Up the Mtn #203 This haiga reminds me of an old oil painting, one whose base layer of gesso is peeling or flaking.The former trunk, is now a stump in the Willamette National Forest, aside an old logging road. It has seen quite a bit of life, and death. Once it thrived which is evident in the width of it's trunk, yet it has been felled for the most part. Still even in death it speaks to me, and to all that take the time to look at it. Its bark is like organic gesso which is peeling away, slowly, yet surely, shedding it's outer layer. To me this shedding of bark is akin to an old oil painting with old pieces of dried out oil paint flaking away at the edges of textured brush strokes. Only it's not the oil paint but the underlying gesso that is drying out and shrinking until chunks begin to crack and fall or peel off the trunk, the tree's canvas.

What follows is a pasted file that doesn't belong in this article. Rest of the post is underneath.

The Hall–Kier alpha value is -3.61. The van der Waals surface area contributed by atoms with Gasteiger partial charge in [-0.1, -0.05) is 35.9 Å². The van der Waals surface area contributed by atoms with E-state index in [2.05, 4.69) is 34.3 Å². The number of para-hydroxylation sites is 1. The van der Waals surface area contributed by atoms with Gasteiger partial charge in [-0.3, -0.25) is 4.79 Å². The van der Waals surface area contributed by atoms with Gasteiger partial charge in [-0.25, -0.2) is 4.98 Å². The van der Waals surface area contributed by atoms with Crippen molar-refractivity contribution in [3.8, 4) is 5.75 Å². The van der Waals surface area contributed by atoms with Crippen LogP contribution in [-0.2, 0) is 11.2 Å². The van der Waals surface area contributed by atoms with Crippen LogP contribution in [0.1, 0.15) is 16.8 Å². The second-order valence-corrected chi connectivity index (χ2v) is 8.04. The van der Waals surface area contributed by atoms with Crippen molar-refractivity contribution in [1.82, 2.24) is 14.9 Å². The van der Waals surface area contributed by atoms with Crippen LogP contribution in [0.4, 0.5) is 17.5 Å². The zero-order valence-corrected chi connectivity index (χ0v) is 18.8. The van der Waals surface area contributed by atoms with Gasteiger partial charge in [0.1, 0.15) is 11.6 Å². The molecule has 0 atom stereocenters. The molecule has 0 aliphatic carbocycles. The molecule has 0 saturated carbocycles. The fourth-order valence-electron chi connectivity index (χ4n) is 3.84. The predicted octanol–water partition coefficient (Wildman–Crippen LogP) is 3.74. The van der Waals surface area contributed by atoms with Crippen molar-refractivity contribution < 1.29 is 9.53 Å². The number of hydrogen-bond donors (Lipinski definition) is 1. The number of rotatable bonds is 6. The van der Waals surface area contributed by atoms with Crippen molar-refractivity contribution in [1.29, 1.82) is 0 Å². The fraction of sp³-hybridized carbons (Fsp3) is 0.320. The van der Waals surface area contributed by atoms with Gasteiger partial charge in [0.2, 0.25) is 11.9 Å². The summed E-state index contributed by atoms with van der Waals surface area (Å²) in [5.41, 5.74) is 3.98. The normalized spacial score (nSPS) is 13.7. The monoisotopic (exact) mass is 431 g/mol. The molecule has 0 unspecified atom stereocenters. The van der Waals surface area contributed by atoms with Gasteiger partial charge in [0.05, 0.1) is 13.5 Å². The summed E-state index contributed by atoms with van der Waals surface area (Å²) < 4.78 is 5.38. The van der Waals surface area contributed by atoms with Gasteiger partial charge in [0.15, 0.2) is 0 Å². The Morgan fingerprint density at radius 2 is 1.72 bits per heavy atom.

It is this process that is so interesting and mesmerizing to me as I pass it. I past this flaking trunk stump on an almost daily basis, while climbing back up the old logging road from the McKenzie River. There was something still alive about this seemingly dead trunk stump. I saw and still do see some of my self in it. It, I, am symbolic of life's transitions. I'm older now not as spry as I once was, yet still I stand and move. The trunk stump, although dead on one level, is still a distinct visual part of nature. In essence the trunk stump acts as a mummified part of the forest. Although dead it is still and integral part of the forest, still intersectionally a part of a greater whole. A puzzle piece that is required to complete this forest, and it acts as a sort of symbolism for life's cycle, and the seasonal changes that can be so vivid here in this Pacific Northwest Forest.